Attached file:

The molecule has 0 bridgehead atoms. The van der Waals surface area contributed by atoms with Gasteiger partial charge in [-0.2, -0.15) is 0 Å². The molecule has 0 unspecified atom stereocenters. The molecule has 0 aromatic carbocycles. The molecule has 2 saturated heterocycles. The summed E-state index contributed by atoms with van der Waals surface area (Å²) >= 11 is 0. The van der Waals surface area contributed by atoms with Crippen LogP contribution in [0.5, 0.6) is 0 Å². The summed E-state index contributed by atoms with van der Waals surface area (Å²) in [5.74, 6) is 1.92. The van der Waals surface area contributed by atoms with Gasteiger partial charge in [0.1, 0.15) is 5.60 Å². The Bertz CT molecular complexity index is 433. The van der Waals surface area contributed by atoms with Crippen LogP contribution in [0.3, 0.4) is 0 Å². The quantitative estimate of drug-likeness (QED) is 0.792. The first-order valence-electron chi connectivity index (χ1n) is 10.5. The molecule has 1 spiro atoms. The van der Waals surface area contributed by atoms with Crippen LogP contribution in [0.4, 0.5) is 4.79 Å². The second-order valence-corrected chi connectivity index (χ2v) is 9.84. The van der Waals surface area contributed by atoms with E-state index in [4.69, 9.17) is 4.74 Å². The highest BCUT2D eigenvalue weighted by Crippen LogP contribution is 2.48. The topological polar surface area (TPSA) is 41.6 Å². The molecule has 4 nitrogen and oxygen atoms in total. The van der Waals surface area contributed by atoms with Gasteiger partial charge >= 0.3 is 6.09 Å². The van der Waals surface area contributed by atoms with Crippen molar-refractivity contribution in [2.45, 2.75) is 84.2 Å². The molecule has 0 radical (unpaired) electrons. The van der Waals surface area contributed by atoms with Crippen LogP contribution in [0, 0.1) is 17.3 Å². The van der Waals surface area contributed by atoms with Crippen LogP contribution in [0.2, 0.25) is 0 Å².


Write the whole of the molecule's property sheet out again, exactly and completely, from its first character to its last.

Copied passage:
The molecule has 0 bridgehead atoms. The van der Waals surface area contributed by atoms with Gasteiger partial charge in [-0.2, -0.15) is 0 Å². The molecule has 0 unspecified atom stereocenters. The molecule has 0 aromatic carbocycles. The molecule has 2 saturated heterocycles. The summed E-state index contributed by atoms with van der Waals surface area (Å²) >= 11 is 0. The van der Waals surface area contributed by atoms with Crippen LogP contribution in [0.5, 0.6) is 0 Å². The summed E-state index contributed by atoms with van der Waals surface area (Å²) in [5.74, 6) is 1.92. The van der Waals surface area contributed by atoms with Gasteiger partial charge in [0.1, 0.15) is 5.60 Å². The Bertz CT molecular complexity index is 433. The van der Waals surface area contributed by atoms with Crippen LogP contribution in [0.3, 0.4) is 0 Å². The quantitative estimate of drug-likeness (QED) is 0.792. The first-order valence-electron chi connectivity index (χ1n) is 10.5. The molecule has 1 spiro atoms. The van der Waals surface area contributed by atoms with Crippen LogP contribution in [0.4, 0.5) is 4.79 Å². The second-order valence-corrected chi connectivity index (χ2v) is 9.84. The van der Waals surface area contributed by atoms with E-state index in [4.69, 9.17) is 4.74 Å². The highest BCUT2D eigenvalue weighted by Crippen LogP contribution is 2.48. The topological polar surface area (TPSA) is 41.6 Å². The molecule has 4 nitrogen and oxygen atoms in total. The van der Waals surface area contributed by atoms with Gasteiger partial charge >= 0.3 is 6.09 Å². The van der Waals surface area contributed by atoms with Crippen molar-refractivity contribution in [2.45, 2.75) is 84.2 Å². The molecule has 0 radical (unpaired) electrons. The van der Waals surface area contributed by atoms with Crippen LogP contribution in [0, 0.1) is 17.3 Å². The van der Waals surface area contributed by atoms with Crippen LogP contribution in [0.2, 0.25) is 0 Å².